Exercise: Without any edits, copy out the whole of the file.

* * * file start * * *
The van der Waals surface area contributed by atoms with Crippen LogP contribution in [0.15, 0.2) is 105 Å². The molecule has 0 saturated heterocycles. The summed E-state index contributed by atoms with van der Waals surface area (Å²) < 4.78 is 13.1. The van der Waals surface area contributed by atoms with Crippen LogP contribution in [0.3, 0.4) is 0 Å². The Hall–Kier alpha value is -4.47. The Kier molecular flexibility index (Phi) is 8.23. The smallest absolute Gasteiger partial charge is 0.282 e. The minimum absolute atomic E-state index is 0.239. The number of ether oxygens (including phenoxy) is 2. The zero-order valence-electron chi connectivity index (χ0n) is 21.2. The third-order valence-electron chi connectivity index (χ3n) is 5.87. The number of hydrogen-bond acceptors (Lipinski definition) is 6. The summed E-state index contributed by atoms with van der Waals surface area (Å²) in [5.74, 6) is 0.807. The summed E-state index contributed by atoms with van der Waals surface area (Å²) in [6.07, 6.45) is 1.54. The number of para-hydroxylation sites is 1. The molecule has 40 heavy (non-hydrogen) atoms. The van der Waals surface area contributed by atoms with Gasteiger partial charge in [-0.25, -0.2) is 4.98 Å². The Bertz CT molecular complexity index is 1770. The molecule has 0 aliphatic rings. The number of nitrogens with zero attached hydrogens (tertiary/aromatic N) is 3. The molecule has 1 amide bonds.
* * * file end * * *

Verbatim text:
The van der Waals surface area contributed by atoms with Crippen LogP contribution in [0.15, 0.2) is 105 Å². The molecule has 0 saturated heterocycles. The summed E-state index contributed by atoms with van der Waals surface area (Å²) < 4.78 is 13.1. The van der Waals surface area contributed by atoms with Crippen LogP contribution in [0.3, 0.4) is 0 Å². The Hall–Kier alpha value is -4.47. The Kier molecular flexibility index (Phi) is 8.23. The smallest absolute Gasteiger partial charge is 0.282 e. The minimum absolute atomic E-state index is 0.239. The number of ether oxygens (including phenoxy) is 2. The zero-order valence-electron chi connectivity index (χ0n) is 21.2. The third-order valence-electron chi connectivity index (χ3n) is 5.87. The number of hydrogen-bond acceptors (Lipinski definition) is 6. The summed E-state index contributed by atoms with van der Waals surface area (Å²) in [5.74, 6) is 0.807. The summed E-state index contributed by atoms with van der Waals surface area (Å²) in [6.07, 6.45) is 1.54. The number of para-hydroxylation sites is 1. The molecule has 40 heavy (non-hydrogen) atoms. The van der Waals surface area contributed by atoms with Gasteiger partial charge in [-0.25, -0.2) is 4.98 Å². The Bertz CT molecular complexity index is 1770. The molecule has 0 aliphatic rings. The number of nitrogens with zero attached hydrogens (tertiary/aromatic N) is 3. The molecule has 1 amide bonds.